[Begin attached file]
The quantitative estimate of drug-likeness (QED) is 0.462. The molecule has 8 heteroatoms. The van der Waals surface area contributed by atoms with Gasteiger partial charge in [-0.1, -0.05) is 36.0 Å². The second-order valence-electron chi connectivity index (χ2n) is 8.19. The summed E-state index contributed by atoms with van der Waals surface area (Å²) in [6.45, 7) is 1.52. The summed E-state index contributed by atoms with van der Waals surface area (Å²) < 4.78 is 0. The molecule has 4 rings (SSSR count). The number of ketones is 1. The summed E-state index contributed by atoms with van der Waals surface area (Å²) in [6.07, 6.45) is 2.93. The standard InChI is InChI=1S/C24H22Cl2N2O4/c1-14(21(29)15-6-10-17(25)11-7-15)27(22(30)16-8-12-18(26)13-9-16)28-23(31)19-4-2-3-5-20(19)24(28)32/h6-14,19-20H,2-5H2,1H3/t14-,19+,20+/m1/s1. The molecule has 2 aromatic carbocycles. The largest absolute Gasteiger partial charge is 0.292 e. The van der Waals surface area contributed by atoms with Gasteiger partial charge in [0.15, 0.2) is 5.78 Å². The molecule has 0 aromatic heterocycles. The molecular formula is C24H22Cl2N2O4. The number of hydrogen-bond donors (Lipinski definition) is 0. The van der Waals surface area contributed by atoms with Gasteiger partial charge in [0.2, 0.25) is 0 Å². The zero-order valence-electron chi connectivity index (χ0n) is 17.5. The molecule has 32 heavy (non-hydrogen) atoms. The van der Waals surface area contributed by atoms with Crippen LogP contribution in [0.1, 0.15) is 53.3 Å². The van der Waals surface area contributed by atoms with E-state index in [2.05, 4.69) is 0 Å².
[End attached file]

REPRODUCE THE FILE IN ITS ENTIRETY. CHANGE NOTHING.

The quantitative estimate of drug-likeness (QED) is 0.462. The molecule has 8 heteroatoms. The van der Waals surface area contributed by atoms with Gasteiger partial charge in [-0.1, -0.05) is 36.0 Å². The second-order valence-electron chi connectivity index (χ2n) is 8.19. The summed E-state index contributed by atoms with van der Waals surface area (Å²) in [6.45, 7) is 1.52. The summed E-state index contributed by atoms with van der Waals surface area (Å²) < 4.78 is 0. The molecule has 4 rings (SSSR count). The number of ketones is 1. The summed E-state index contributed by atoms with van der Waals surface area (Å²) in [6.07, 6.45) is 2.93. The standard InChI is InChI=1S/C24H22Cl2N2O4/c1-14(21(29)15-6-10-17(25)11-7-15)27(22(30)16-8-12-18(26)13-9-16)28-23(31)19-4-2-3-5-20(19)24(28)32/h6-14,19-20H,2-5H2,1H3/t14-,19+,20+/m1/s1. The molecule has 2 aromatic carbocycles. The largest absolute Gasteiger partial charge is 0.292 e. The van der Waals surface area contributed by atoms with Gasteiger partial charge in [0.15, 0.2) is 5.78 Å². The molecule has 0 aromatic heterocycles. The molecular formula is C24H22Cl2N2O4. The number of hydrogen-bond donors (Lipinski definition) is 0. The van der Waals surface area contributed by atoms with Gasteiger partial charge in [0.2, 0.25) is 0 Å². The zero-order valence-electron chi connectivity index (χ0n) is 17.5. The molecule has 32 heavy (non-hydrogen) atoms. The van der Waals surface area contributed by atoms with Crippen LogP contribution in [0.1, 0.15) is 53.3 Å². The van der Waals surface area contributed by atoms with E-state index in [2.05, 4.69) is 0 Å².